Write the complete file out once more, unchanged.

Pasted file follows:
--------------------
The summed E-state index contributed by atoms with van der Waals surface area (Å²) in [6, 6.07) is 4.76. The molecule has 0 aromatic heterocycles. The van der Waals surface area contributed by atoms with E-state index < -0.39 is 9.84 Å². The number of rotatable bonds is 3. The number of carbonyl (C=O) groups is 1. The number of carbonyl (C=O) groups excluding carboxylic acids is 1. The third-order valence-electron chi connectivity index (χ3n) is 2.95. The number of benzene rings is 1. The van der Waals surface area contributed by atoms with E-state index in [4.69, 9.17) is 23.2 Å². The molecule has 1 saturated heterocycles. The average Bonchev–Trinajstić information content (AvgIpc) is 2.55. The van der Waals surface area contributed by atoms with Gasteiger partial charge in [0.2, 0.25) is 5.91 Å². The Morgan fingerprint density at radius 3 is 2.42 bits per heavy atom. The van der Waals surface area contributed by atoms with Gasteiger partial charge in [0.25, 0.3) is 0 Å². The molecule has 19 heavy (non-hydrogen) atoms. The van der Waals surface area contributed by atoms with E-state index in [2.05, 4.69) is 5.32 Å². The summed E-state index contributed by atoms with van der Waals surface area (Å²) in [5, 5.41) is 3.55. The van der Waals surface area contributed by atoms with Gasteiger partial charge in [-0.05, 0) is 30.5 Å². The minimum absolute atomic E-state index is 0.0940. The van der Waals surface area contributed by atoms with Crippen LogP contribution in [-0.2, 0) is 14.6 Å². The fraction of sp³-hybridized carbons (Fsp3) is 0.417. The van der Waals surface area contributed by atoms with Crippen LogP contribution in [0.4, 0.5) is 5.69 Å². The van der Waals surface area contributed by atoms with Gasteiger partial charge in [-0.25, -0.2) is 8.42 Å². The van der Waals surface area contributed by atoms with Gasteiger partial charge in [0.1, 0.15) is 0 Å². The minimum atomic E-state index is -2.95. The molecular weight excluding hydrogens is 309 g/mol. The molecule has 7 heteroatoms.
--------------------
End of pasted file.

The summed E-state index contributed by atoms with van der Waals surface area (Å²) in [6, 6.07) is 4.76. The molecule has 0 aromatic heterocycles. The van der Waals surface area contributed by atoms with E-state index < -0.39 is 9.84 Å². The number of rotatable bonds is 3. The number of carbonyl (C=O) groups is 1. The number of carbonyl (C=O) groups excluding carboxylic acids is 1. The third-order valence-electron chi connectivity index (χ3n) is 2.95. The number of benzene rings is 1. The van der Waals surface area contributed by atoms with E-state index in [4.69, 9.17) is 23.2 Å². The molecule has 1 saturated heterocycles. The average Bonchev–Trinajstić information content (AvgIpc) is 2.55. The van der Waals surface area contributed by atoms with Gasteiger partial charge in [0.2, 0.25) is 5.91 Å². The Morgan fingerprint density at radius 3 is 2.42 bits per heavy atom. The van der Waals surface area contributed by atoms with Gasteiger partial charge in [0.25, 0.3) is 0 Å². The molecule has 19 heavy (non-hydrogen) atoms. The van der Waals surface area contributed by atoms with E-state index in [2.05, 4.69) is 5.32 Å². The summed E-state index contributed by atoms with van der Waals surface area (Å²) in [5, 5.41) is 3.55. The van der Waals surface area contributed by atoms with Gasteiger partial charge in [-0.05, 0) is 30.5 Å². The minimum absolute atomic E-state index is 0.0940. The van der Waals surface area contributed by atoms with Crippen LogP contribution in [-0.2, 0) is 14.6 Å². The fraction of sp³-hybridized carbons (Fsp3) is 0.417. The van der Waals surface area contributed by atoms with Crippen LogP contribution in [0.4, 0.5) is 5.69 Å². The van der Waals surface area contributed by atoms with Gasteiger partial charge in [-0.25, -0.2) is 8.42 Å². The van der Waals surface area contributed by atoms with Gasteiger partial charge in [0.1, 0.15) is 0 Å². The minimum atomic E-state index is -2.95. The molecular weight excluding hydrogens is 309 g/mol. The molecule has 7 heteroatoms.